Staghorn Fern Disease Symptoms

Staghorn ferns are native to the Philippines, Southeast Asia, Indonesia, Australia, Madagascar, Africa and the warmer climates of America. In their native environments, they thrive as epiphytes, growing on tree trunks, roots and branches. Staghorn ferns are so-called because their foliage resembles the antlers of a stag. When the ferns begin to reproduce, the fern's foliar fronds (fertile leaves) develop a layer of fuzzy-looking brown sporangia on their undersides, containing new spores.

Staghorn ferns rarely suffer from disease unless they are overwatered.


Rhizoctonia is a fungus brought on by overwatering. Look for black spots on the basal fronds (the thick round leaves). The spots spread rapidly if left untreated and can kill the entire plant. Treat Rhizoctonia by withholding water and humidity.

Pseudomonas cichorii

Pseudomonas, or leaf spots and blights, are small and water-soaked and capable of enlarging rapidly to over an inch in diameter. The lesions are dark brown to black in color with concentric light and dark rings that may be encircled by a bright yellow halo. Lesions are very common at the leaf margin but may spread beyond that. Under very damp conditions, leaves may drop off.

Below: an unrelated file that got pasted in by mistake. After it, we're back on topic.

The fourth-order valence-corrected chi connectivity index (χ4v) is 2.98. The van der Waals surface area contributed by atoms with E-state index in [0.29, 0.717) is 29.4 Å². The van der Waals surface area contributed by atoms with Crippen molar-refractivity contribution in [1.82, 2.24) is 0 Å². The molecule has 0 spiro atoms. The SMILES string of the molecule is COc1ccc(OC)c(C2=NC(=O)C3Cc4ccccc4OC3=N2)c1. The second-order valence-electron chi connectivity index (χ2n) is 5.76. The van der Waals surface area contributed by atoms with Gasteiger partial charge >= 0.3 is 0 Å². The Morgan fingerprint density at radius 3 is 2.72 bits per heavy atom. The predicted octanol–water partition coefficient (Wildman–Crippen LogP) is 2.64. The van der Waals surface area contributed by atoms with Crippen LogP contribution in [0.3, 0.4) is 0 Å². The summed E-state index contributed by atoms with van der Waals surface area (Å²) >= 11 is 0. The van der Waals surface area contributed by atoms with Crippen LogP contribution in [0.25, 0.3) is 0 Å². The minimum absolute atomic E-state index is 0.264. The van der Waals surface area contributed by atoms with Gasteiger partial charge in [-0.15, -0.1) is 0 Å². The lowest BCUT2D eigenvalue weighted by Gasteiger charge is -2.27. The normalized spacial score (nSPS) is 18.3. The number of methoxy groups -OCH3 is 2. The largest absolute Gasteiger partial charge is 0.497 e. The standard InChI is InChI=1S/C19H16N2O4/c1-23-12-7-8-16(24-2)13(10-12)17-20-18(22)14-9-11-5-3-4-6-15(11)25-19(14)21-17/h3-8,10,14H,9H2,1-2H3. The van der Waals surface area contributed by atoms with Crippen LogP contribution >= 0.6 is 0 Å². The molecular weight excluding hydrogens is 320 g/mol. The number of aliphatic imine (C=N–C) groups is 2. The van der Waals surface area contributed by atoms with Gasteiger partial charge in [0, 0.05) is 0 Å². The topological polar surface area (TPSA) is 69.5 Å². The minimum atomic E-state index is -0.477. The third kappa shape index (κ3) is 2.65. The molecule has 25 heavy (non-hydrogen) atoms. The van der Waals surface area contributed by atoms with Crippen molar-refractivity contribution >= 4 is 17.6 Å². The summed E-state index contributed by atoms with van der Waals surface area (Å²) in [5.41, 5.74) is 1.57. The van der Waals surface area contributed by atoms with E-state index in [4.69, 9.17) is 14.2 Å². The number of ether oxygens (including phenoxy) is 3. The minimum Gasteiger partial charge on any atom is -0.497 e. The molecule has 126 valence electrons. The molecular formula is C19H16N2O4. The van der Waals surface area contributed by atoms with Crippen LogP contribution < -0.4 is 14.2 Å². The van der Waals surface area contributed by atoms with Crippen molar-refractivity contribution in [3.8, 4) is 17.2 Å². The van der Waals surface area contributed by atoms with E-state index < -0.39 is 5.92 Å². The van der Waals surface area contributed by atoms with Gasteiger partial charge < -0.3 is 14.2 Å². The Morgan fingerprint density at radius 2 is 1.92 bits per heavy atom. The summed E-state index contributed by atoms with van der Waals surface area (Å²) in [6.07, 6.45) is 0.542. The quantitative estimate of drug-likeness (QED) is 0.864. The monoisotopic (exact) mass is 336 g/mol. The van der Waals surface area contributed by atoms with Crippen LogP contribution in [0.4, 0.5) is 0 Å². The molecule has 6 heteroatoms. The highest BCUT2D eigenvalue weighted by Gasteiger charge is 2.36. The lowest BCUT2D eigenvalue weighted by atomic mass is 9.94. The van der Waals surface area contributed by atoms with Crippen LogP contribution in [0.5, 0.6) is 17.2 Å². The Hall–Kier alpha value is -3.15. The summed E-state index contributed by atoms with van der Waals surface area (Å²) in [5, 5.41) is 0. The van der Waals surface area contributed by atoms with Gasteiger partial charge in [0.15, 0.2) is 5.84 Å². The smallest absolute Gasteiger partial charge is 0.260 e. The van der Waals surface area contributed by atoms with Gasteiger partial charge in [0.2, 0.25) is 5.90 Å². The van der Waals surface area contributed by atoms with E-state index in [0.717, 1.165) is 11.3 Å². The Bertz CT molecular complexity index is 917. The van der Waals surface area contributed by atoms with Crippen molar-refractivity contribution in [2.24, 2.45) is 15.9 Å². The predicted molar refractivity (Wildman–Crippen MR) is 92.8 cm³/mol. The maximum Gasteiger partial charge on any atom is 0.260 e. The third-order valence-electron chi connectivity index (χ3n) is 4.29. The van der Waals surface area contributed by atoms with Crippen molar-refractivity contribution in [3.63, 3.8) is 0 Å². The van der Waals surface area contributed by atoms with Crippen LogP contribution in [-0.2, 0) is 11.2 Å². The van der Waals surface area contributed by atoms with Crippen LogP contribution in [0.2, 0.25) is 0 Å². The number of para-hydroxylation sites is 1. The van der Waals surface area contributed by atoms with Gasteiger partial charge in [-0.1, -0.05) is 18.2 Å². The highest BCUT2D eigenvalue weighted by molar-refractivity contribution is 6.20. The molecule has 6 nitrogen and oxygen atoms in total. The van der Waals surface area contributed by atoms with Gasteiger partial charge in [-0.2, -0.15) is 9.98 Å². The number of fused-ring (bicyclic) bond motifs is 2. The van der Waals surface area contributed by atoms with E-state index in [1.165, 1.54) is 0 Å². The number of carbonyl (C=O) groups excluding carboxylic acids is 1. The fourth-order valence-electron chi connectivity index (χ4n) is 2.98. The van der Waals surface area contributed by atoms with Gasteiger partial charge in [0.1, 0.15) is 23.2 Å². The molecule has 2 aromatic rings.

Mealybugs and Scales

Mealybugs and scale insects suck fluids from the leaves, stems and sometimes the roots. Unfortunately, symptoms aren't obvious until the infestation has progressed to the point of leaf yellowing or defoliation (leaf dropping). Scales are tricky to detect and hide easily in bark crevices or and leaf axils. The University of Florida Extension recommends using a 10x magnifying glass to identify them.

Soft scales and mealybugs excrete large amounts of something called honeydew, which provides the ideal medium for the development of a black mold called sooty mold. Sooty mold is very unattractive and interferes with photosynthesis. Curb scale growth by increasing airflow to your plants and giving each plant more breathing space.